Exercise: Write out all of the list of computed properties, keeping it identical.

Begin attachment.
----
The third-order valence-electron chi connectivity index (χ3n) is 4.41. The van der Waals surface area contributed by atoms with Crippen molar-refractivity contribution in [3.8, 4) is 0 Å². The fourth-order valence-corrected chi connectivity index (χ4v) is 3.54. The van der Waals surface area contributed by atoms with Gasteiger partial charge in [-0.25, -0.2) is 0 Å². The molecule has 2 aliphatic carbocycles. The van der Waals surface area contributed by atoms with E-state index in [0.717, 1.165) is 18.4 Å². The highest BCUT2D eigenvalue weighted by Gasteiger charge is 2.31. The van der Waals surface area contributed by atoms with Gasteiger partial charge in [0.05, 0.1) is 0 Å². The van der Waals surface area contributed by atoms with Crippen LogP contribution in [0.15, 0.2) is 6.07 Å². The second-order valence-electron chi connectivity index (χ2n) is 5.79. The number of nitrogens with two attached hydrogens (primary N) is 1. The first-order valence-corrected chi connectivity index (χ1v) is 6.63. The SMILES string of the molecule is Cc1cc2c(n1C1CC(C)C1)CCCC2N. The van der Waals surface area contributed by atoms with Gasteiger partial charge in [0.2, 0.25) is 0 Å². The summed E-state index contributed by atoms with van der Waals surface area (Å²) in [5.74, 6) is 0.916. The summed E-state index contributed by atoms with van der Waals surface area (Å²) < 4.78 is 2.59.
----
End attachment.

The third-order valence-electron chi connectivity index (χ3n) is 4.41. The van der Waals surface area contributed by atoms with Crippen molar-refractivity contribution in [3.8, 4) is 0 Å². The fourth-order valence-corrected chi connectivity index (χ4v) is 3.54. The van der Waals surface area contributed by atoms with Gasteiger partial charge in [-0.25, -0.2) is 0 Å². The molecule has 2 aliphatic carbocycles. The van der Waals surface area contributed by atoms with E-state index in [0.717, 1.165) is 18.4 Å². The highest BCUT2D eigenvalue weighted by Gasteiger charge is 2.31. The van der Waals surface area contributed by atoms with Gasteiger partial charge in [0.05, 0.1) is 0 Å². The van der Waals surface area contributed by atoms with Crippen LogP contribution in [0.15, 0.2) is 6.07 Å². The second-order valence-electron chi connectivity index (χ2n) is 5.79. The number of nitrogens with two attached hydrogens (primary N) is 1. The first-order valence-corrected chi connectivity index (χ1v) is 6.63. The SMILES string of the molecule is Cc1cc2c(n1C1CC(C)C1)CCCC2N. The van der Waals surface area contributed by atoms with Gasteiger partial charge in [0.2, 0.25) is 0 Å². The summed E-state index contributed by atoms with van der Waals surface area (Å²) in [5.74, 6) is 0.916. The summed E-state index contributed by atoms with van der Waals surface area (Å²) < 4.78 is 2.59.